On perusing the article ‘China mulls tax on carbon emissions’ (Chemistry World, February 2012, p10), I note that a levy of £1 per tonne of carbon dioxide has been recommended in an official report. Later, the article mentions a ‘controversial’ carbon tax about to be introduced in Australia. In fact, from 1 July this year, 500 organisations identified by the Australian government as major emitters of carbon dioxide will be required to pay $A23 (£15.50) per tonne of carbon dioxide released into the atmosphere. There is therefore more than an order of magnitude difference between the carbon taxes in the two countries. In an article in press with Chemistry in Australia, I review the figure of $A23 and conclude that it will represent a significant proportion of the operating costs of the organisations to which it applies.

Is that true of the much lower levy proposed for China? Or is it that the levy has been set so low so as not to threaten the viability of the industries required to pay it? Or is it that the tax in China will apply to all emitters of carbon dioxide whereas the Australian tax applies only to particular organisations? Australia and China have both ratified the Kyoto Protocol although its obligations are much less for the latter as it is seen as a developing country.

J C Jones FRSC
University of Aberdeen, UK


I was pleased to see an article about careers in patent law (Chemistry World, February 2012, p65). Patent law provides a good career for those who are still interested in science but want to move away from research. As pointed out in the article, it is possible to work in the area of patent law either as a solicitor specialising in patent law, or as a patent agent (also referred to as a patent attorney). However, I wanted to clarify that patent attorneys in the UK are required to have a scientific degree (or equivalent) to act before the European Patent Office. In addition, the route to qualifying as a European and UK patent attorney is entirely separate from qualification as a solicitor. Accordingly, the majority of UK patent attorneys do not have a law degree (or a law conversion) and many do not work in a traditional law firm. Instead, it is typical for UK patent attorneys to train on the job and to work either for a dedicated patent attorney firm or within the IP department of a technology company.

It seems as though many chemistry patent attorneys have laboratory experience, such as a doctorate. I was told by a patent attorney that a doctorate will neither hurt nor hinder my chances of getting a job as a trainee patent attorney. The advice helped me to enjoy my three years of research in the knowledge that a PhD wouldn’t close the door on a career in patent law. I think the advice is still correct eight years on.

J Lenthall MRSC
Bristol, UK


There have been several items in Chemistry World recently regarding drug discovery, for example, David Fox’s comment (Chemistry World, January 2012, p42) and Douglas Kell’s letter (Chemistry World, February 2012, p35). One aspect of drug studies rarely explored is the biological and environmental fate of drug metabolites. For example, do drug metabolites excreted by humans and animals find their way into the water cycle? Do we imbibe drug metabolites, even at ppb concentrations, through tap water? Is it necessary to remove or reduce metabolite levels in the water table, and, if so, how?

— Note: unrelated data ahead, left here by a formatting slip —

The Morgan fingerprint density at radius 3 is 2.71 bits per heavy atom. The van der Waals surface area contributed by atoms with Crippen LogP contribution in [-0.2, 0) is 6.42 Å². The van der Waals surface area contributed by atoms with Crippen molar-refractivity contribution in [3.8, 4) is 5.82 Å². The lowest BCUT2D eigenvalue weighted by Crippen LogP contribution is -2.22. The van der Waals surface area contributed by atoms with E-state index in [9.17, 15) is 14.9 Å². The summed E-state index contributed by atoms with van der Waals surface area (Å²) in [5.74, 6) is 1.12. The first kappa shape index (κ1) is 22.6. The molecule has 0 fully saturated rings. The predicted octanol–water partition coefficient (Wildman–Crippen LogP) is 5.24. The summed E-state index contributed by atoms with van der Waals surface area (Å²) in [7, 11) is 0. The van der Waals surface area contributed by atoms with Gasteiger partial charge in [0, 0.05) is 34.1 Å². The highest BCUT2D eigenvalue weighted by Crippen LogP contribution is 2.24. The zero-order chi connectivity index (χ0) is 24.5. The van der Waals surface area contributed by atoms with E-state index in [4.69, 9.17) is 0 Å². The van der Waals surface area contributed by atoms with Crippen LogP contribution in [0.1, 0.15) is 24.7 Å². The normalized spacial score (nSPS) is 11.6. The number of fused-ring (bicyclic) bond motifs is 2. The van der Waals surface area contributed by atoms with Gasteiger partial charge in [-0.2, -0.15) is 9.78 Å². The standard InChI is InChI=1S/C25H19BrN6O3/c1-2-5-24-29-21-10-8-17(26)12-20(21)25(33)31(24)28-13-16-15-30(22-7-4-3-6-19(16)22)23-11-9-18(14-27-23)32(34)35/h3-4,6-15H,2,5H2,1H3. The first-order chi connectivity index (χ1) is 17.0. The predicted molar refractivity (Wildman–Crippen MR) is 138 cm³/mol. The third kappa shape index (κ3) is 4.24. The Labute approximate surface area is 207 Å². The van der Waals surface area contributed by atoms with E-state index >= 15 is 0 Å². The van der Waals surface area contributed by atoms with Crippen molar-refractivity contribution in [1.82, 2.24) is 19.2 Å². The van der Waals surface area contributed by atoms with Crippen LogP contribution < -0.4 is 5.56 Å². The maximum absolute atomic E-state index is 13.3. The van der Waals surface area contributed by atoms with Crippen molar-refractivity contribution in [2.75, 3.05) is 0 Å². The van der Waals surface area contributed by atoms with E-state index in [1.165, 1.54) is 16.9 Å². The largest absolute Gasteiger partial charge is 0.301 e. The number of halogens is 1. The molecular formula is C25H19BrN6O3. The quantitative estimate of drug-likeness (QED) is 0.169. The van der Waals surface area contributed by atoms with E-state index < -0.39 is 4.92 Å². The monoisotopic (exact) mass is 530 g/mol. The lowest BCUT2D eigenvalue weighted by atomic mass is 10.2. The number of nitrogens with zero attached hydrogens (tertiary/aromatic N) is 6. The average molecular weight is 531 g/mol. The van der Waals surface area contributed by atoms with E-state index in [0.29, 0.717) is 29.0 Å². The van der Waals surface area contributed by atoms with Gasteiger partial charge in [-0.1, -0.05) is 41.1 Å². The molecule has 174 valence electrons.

Evidently, there are many similar questions whose answers may be worth considering, especially as the widespread consumption of therapeutic drugs would seem to be a largely postwar phenomenon and any implications for the biosphere may not yet have become manifest.

C Delmonte FRSC CChem
Fakenham, UK


I have observed that certain plastic objects (most notably plastic storage drawers) eventually begin to produce a smell – exactly like that of body odour – on all surfaces of the object.

If the plastic in question is washed very thoroughly, inside and out, with something as simple as shampoo (not even scented), the smell diminishes to a degree, but is not completely eliminated.

What is happening? I am guessing a chemical is breaking down. If so, what is it? And what plastics, or even other items, contain it?

M Lloyd
By e-mail


I was intrigued to read in Derek Lowe’s column (Chemistry World, February 2012, p18) that a scientific paper had once been written entirely in verse (although I was disappointed to find that not all of it rhymes). I wondered if anyone can tell me why on earth such a thing was allowed? If I attempted anything like that my supervisor would throw me out of his office faster than you can say ‘haiku’. Have academics and publishers just got more serious since 1971? Was this a one off?

Josh Howgego AMRSC
Bristol, UK


In his review of Commonly asked questions in thermodynamics (Chemistry World, January 2012, p64), Atkins suggests that the book perhaps ‘wanders off the straight and narrow’ in speaking of a ‘law 2a’ and ‘law 2b’.

Invoking two distinct parts of law 2 is by no means a departure from ‘the straight and narrow’. In Sommerfeld’s book, Thermodynamics and statistical mechanics, the ‘first part’ (the existence of a quantity, S, which changes in a certain way in reversible processes) and the ‘second part’ (an inequality relating to irreversible processes) appear as consecutive distinct propositions. Likewise, in McGlashan’s book, Chemical thermodynamics, there are two such separately enunciated parts. Moreover, in his preface, McGlashan indicates that many thermodynamic relations can be inferred from the first part of the law without using thermodynamic inequalities at all.

P G Wright MRSC
Dundee, UK